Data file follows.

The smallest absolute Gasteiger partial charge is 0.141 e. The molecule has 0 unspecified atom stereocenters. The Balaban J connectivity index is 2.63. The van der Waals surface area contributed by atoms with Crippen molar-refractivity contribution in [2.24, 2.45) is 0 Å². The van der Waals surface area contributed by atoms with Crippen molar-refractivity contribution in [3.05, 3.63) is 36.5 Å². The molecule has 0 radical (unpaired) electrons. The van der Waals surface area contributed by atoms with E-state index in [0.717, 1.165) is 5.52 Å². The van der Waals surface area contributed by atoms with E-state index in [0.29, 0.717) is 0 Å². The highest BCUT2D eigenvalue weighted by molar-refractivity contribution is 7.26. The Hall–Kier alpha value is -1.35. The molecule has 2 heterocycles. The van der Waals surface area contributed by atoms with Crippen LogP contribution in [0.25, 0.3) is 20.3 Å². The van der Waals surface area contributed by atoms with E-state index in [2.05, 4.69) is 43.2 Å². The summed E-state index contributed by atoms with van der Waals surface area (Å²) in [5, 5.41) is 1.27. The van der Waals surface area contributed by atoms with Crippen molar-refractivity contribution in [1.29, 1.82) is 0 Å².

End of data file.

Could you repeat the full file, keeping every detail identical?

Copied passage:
The smallest absolute Gasteiger partial charge is 0.141 e. The molecule has 0 unspecified atom stereocenters. The Balaban J connectivity index is 2.63. The van der Waals surface area contributed by atoms with Crippen molar-refractivity contribution in [2.24, 2.45) is 0 Å². The van der Waals surface area contributed by atoms with Crippen molar-refractivity contribution in [3.05, 3.63) is 36.5 Å². The molecule has 0 radical (unpaired) electrons. The van der Waals surface area contributed by atoms with E-state index in [0.717, 1.165) is 5.52 Å². The van der Waals surface area contributed by atoms with E-state index in [0.29, 0.717) is 0 Å². The highest BCUT2D eigenvalue weighted by molar-refractivity contribution is 7.26. The Hall–Kier alpha value is -1.35. The molecule has 2 heterocycles. The van der Waals surface area contributed by atoms with Crippen LogP contribution in [0.25, 0.3) is 20.3 Å². The van der Waals surface area contributed by atoms with E-state index in [2.05, 4.69) is 43.2 Å². The summed E-state index contributed by atoms with van der Waals surface area (Å²) in [5, 5.41) is 1.27. The van der Waals surface area contributed by atoms with Crippen molar-refractivity contribution in [1.29, 1.82) is 0 Å².